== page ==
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Government culture drive beset with challenges, declares Chiu

Government culture drive beset with challenges, declares Chiu

"The most important task for the Council for Cultural Affairs is to restore people's enthusiasm for cultural activities," according to new CCA Chairman Chiu Kun-liang.

Chiu noted that, paradoxically, since the government has begun putting more emphasis on culture, the people's interest and "investment" in cultural activities seems to have lessened, probably because they think that it is the government's responsibility to invest in such activities.

Chiu said that finding a way to arouse people's enthusiasm for culture and to encourage spontaneous participation and investment in cultural activities would be the biggest challenge for the CAA in the future. The fact that cultural affairs could easily become embroiled in wars of ideology may be the biggest obstacle to the task at hand, he added.

Chiu noted that culture is a way of life or an attitude to life and because everyone has different opinions about life, it is difficult to do a good job of developing cultural activities.

Notwithstanding the difficulty of the task, Chiu seems ready and willing to give it his best shot, an attitude that has drawn praise from CAA Vice Chairman Wu Jin-fa (吳錦發). Noting that it takes time for the results of developing cultural projects to become apparent, Wu said that he admired Chiu's willingness and courage to serve as CAA chairman.

Chiu was born on February 13, 1949 in Yilan County and earned a Ph.D. in literature at the Seventh University of Paris.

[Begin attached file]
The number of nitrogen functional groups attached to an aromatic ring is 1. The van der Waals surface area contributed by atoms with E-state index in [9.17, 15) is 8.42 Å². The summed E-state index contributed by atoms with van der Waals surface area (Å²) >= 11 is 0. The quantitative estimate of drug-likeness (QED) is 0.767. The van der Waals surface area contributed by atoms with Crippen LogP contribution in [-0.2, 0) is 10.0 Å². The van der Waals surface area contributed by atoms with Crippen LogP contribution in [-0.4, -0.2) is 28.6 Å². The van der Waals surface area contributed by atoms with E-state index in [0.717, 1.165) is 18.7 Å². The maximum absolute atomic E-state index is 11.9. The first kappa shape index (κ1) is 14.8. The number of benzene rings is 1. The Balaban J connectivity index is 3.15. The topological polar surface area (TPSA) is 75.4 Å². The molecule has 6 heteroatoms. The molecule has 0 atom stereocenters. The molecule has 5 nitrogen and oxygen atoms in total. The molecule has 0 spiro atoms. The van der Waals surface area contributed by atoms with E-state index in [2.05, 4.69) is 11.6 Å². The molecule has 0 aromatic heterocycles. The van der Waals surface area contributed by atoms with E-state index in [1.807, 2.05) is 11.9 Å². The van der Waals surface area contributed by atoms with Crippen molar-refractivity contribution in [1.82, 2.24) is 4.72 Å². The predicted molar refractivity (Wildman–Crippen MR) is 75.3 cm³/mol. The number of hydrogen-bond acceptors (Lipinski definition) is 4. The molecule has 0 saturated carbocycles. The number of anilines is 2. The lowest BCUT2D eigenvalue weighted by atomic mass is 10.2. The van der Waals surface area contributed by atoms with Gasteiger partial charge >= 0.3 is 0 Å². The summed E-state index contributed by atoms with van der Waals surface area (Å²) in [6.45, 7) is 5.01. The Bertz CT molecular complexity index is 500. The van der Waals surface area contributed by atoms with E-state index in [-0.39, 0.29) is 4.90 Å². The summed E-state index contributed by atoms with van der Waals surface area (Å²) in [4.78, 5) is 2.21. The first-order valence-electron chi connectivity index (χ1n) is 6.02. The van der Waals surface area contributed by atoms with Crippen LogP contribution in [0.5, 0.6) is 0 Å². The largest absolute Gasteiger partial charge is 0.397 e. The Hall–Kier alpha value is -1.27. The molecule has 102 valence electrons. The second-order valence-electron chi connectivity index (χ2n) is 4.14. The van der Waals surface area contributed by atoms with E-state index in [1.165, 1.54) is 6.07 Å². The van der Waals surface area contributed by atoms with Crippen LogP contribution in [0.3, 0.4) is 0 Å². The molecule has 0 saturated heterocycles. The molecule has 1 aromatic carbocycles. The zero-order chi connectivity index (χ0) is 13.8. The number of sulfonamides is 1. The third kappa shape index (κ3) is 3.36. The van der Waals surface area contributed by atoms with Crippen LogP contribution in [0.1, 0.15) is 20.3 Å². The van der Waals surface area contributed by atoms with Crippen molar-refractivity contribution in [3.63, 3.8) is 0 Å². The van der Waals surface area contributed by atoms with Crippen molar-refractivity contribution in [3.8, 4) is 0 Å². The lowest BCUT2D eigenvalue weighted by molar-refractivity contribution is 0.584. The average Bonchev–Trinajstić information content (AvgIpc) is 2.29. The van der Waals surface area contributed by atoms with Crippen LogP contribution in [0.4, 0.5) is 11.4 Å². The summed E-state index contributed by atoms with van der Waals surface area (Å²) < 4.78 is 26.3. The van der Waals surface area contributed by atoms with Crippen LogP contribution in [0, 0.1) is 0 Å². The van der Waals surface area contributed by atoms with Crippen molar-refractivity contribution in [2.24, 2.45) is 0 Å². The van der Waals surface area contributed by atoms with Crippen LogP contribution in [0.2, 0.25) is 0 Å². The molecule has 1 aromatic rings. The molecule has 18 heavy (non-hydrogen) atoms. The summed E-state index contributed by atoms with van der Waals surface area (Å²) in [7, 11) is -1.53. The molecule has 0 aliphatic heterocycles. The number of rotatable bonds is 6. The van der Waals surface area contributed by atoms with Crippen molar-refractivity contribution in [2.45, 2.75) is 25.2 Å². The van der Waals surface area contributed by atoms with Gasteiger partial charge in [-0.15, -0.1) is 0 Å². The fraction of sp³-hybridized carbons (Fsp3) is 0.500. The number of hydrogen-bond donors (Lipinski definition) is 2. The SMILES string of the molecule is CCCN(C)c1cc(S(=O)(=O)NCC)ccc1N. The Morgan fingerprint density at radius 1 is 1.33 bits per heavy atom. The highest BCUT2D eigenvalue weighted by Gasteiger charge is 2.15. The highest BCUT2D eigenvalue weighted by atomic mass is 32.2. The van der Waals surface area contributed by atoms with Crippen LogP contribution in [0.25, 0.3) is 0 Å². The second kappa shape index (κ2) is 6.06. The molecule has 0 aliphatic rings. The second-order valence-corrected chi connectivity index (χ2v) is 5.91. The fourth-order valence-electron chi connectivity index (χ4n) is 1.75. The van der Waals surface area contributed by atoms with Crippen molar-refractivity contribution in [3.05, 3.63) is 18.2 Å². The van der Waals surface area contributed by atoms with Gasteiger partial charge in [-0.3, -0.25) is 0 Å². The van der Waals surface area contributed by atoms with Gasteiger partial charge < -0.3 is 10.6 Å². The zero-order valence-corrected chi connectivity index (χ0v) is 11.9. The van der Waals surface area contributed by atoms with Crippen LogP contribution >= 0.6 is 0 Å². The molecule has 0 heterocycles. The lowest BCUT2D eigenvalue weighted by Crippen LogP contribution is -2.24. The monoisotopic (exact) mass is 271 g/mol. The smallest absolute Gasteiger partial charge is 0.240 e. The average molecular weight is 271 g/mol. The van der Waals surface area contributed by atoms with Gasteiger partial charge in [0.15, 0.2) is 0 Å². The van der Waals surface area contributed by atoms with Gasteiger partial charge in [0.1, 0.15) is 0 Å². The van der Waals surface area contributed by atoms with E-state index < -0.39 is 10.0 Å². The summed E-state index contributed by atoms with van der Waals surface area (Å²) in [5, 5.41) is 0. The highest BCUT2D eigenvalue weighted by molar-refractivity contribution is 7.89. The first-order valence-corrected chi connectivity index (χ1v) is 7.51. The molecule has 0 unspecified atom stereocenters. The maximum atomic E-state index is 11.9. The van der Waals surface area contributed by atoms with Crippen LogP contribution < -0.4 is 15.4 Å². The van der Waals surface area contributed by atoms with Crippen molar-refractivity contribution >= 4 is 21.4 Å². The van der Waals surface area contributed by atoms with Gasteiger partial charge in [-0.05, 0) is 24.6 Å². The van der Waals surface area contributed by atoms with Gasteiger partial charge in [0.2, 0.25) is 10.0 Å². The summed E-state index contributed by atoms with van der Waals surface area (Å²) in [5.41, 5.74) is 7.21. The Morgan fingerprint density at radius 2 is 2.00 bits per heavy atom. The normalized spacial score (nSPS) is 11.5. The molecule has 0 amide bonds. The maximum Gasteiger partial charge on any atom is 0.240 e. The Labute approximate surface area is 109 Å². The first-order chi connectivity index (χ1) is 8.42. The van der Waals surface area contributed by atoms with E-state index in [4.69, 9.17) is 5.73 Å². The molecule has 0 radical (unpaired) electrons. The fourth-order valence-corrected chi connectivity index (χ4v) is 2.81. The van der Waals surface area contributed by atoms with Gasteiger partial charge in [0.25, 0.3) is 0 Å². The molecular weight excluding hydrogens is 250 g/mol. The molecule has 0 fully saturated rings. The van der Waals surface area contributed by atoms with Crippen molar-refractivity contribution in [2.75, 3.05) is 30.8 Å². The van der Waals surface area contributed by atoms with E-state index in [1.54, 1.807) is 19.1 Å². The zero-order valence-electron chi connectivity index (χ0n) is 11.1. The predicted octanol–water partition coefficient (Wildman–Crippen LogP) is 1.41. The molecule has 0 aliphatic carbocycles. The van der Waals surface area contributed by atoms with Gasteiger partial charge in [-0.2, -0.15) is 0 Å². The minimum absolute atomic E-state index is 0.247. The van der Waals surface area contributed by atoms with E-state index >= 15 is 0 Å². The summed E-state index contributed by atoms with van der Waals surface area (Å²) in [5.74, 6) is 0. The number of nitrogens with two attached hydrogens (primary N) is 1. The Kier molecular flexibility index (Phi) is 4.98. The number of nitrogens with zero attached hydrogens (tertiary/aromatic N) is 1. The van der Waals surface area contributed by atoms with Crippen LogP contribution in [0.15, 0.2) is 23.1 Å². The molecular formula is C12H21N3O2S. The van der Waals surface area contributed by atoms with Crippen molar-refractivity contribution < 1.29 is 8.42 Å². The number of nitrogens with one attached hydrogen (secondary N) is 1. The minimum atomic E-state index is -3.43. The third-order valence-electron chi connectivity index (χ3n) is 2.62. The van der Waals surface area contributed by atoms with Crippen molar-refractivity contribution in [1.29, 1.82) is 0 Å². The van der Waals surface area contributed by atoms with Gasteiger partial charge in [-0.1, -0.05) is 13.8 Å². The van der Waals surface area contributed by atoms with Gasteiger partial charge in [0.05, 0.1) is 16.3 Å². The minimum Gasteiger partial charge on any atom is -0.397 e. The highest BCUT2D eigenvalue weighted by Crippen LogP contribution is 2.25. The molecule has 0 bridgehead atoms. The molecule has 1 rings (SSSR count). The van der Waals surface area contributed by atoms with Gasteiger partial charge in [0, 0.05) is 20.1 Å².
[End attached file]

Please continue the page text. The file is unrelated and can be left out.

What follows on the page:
He has been president of Taipei National University of the Arts since 1997 and has been serving as chairman of the board of the National Chiang Kai-shek (蔣介石) Cultural Center, including National Theater Hall and National Concert Hall, since last year.

Chiu is known to be straightforward, creative and decisive. He also makes friends easily with people from all walks of life and always has a lot of inspirational ideas, said one of his friends, Ju Tzong-chung, a professor at TNUA Music Department and artistic director of the Ju Percussion Group Foundation.

Chiu, sometimes called the "Greek Prince" because of his good looks and reputation as a knowledgeable scholar, is known as a person who likes to do things his own way. Some of his friends have therefore expressed surprise at his decision to serve as CCA chairman, which automatically makes him a member of the Cabinet.

The 57-year-old Chiu said that in fact, this was not part of his career or life plan.

Chiu said that originally he had planned to do some research and to write after he retired from his post as president of TNUA this July. Therefore, when Premier Su Tseng-chang (蘇貞昌) first called to offer him the CCA post, he refused without thinking, he said. But after receiving several phone calls from Su, Chiu said, he was swayed by the new premier's sincere attitude.

Chiu said he had been asked several times in recent years to administer the CCA, but had refused because it was not part of his plans to serve as an official in the central government. He added that it had been easy to reject the offers at the time, but was much harder to do so this time because of Su's warm-hearted approach. Chiu related that he was persuaded by Su's invitation to join the "struggle for Taiwan."

Although Chiu has been president of the TNUA for nine years and is an experienced administrator, he is still worried that his decision to serve as the CAA chairman would prove to be a mistake.

He said he is not worried about pressure from the Legislature, but is concerned that his decisions could get him into trouble and cause problems for President Chen Shui-bian (陳水扁).


Updated : 2021-01-21 08:06 GMT+08:00